We have noted how the business culture of health care organizations has increasingly come to resemble the larger business culture in an era of laissez-faire capitalism and the rise of new oligarchs and robber barons.  So it is telling that it was also news when UBS, a large international bank enacted a code of ethics for its employees that required them to actually comply with "foreign tax reporting rules," (per Bloomberg.)

One would have once thought that health care organizations, given their responsibilities for human life and health, and their formerly sterling reputations, would have clear, comprehensive codes of ethics that are actually enforced.   But it is news when a health care organization develops such a code (and it still may be news when such a code is enforced.) 

This post summarized some current thinking on organizational ethics policies.  In conclusion, I asked readers to think about whether their own health care organization had anything resembling such a policy.  I suspect few could identify such policies.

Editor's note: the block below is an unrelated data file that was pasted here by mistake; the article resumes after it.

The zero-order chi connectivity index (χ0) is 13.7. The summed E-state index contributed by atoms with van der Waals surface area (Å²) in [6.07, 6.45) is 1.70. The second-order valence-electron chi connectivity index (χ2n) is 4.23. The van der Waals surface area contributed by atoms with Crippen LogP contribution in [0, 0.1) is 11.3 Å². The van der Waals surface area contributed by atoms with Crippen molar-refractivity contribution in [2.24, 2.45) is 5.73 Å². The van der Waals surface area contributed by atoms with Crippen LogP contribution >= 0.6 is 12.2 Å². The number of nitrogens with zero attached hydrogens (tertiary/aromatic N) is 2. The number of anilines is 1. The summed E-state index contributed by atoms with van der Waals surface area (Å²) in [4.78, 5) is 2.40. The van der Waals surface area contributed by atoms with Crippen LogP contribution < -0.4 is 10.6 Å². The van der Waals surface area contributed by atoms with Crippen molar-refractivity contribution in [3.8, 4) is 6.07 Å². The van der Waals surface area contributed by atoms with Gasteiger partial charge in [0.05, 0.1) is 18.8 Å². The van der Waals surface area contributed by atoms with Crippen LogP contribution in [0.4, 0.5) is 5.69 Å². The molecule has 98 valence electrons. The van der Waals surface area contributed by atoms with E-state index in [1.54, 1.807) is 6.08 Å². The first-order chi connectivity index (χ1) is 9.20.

Health care professionals need to inquire why health care organizations, including drug, device, biotechnology and health care information technology companies,  health care insurers, to hospitals, academic medical centers, and medical schools, etc, almost never have real organizational ethics policies.  Of course, the suspicion is that lack of such policies makes it easier for insiders to direct the organization for their personal benefit.  At least if we could make such policies the norm, we could remind organizational leaders that they are supposed to be upholding the mission, not lining their pockets.